The makings of a debt trap in Andhra Pradesh

S. Nagesh Kumar

Faced with a new crisis in the rural areas, the Andhra Pradesh Government is contemplating legislation to punish erring MFIs and asking banks to enforce a code of conduct on them.

Some of the debt-recovery methods described as `barbaric'Cohesiveness of self-help groups disturbedA secondary industry of moneylenders is flourishingUp to 70 per cent of poor in areas where MFIs operate affected

A NEW breed of moneylender is seen in the rural areas, quite unlike the stereotype of the village moneylender. Agencies hiring this breed can boast of chief executive officers with management degrees and foreign accents. Collectively, they have acquired a fancy generic name microfinance institutions (MFIs).

For many borrowers, a deal with an MFI agent is turning out to be as risky as one with the traditional moneylender. At last count, 60 people have committed suicide in Andhra Pradesh unable to bear alleged harassment by MFIs. It is a seeming replay of suicides by debt-ridden farmers during the last decade. This is the official toll: the actual figure is said to be around 200.

MFIs are also disturbing the cohesiveness of the self-help groups (SHGs) carefully nurtured by the Andhra Pradesh Government and showcased to important foreign visitors, including U.S. President George W. Bush recently.

Loans availed by the SHGs from commercial banks are given a whopping 9 per cent interest subsidy. Andhra Pradesh has a strong network of over three lakh SHGs, whose members save a rupee a day and circulate the amount thus collected among themselves.

Now many SHG members are unable to save regularly in the groups or repay the bank linkage amount as MFIs have caused division among them.

Easy access

The MFIs have succeeded where banks in the organised sector have not. Petty borrowers find access to these institutions easy compared to the daunting rules and formalities involved in applying for a bank loan. But, this is where the smooth run ends. When it comes to recovering dues, the methods adopted by some of the MFIs have been described as "barbaric."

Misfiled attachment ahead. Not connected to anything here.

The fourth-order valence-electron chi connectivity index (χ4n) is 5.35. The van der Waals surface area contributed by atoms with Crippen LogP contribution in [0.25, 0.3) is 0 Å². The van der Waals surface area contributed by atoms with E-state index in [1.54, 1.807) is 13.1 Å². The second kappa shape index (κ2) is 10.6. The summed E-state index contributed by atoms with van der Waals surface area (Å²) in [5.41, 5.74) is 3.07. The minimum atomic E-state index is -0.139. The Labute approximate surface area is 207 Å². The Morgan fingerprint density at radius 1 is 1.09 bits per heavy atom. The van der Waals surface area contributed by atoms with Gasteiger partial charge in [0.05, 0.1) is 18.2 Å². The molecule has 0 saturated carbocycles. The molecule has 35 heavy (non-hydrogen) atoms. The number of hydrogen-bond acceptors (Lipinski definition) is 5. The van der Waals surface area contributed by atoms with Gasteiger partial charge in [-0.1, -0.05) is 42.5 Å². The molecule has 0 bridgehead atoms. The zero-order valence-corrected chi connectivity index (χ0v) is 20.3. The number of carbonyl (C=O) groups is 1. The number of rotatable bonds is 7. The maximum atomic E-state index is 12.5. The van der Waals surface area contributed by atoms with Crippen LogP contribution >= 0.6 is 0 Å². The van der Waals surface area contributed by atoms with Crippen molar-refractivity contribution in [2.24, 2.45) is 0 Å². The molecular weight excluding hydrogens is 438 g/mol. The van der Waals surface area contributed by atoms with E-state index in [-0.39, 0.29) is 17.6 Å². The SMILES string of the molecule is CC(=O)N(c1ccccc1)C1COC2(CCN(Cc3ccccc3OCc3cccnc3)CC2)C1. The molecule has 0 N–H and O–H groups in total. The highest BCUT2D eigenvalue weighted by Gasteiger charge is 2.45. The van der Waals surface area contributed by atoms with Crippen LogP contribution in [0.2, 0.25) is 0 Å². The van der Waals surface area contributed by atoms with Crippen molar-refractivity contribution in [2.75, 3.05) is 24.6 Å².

T. Vijay Kumar, an IAS officer, the chief executive officer of the government-sponsored Society for the Elimination of Rural Poverty, has sought to expose the activities of some prominent MFIs operating in Krishna, Guntur, and West Godavari districts where he had deputed a team of officials and visited some villages himself.

In a report submitted to Chief Minister Y.S. Rajasekhara Reddy he stated how in one instance the members of a borrowers' group were made to stand in the sun till the defaulting member brought the instalment due.

According to the official, even alleged cases of outraging the modesty of women by MFI staff have been reported. "They pass very humiliating comments whenever the women are unable to pay the week's instalment," he observed.

For all their showmanship, the MFIs have been found to be rather unprofessional. Noted Mr. Vijay Kumar: "Their loan officers have no technical appraisal skills. They are rude to the poor borrowers. There is no analysis of the incremental income generated on account of the loan and how much of the income can be set apart for servicing the loan."

MFIs operating in Andhra Pradesh lend at least Rs. 2,000 crores to an estimated eight lakh borrowers, most of whom belong to the poorest sections. They have names that make them appear to be committed and well-meaning non-governmental organisations. This they are not, if their usurious interest rates are any yardstick, it is pointed out.

Unethical practices

A typical loan taken from an MFI can range from Rs. 3,000 to Rs. 25,000. The interest rate is 15 per cent flat, which works out to an effective rate of 33 per cent per annum on a declining balance. But the rural poor or the slum-dwellers, who borrow from the MFIs, can hardly distinguish between flat rate and diminishing rate.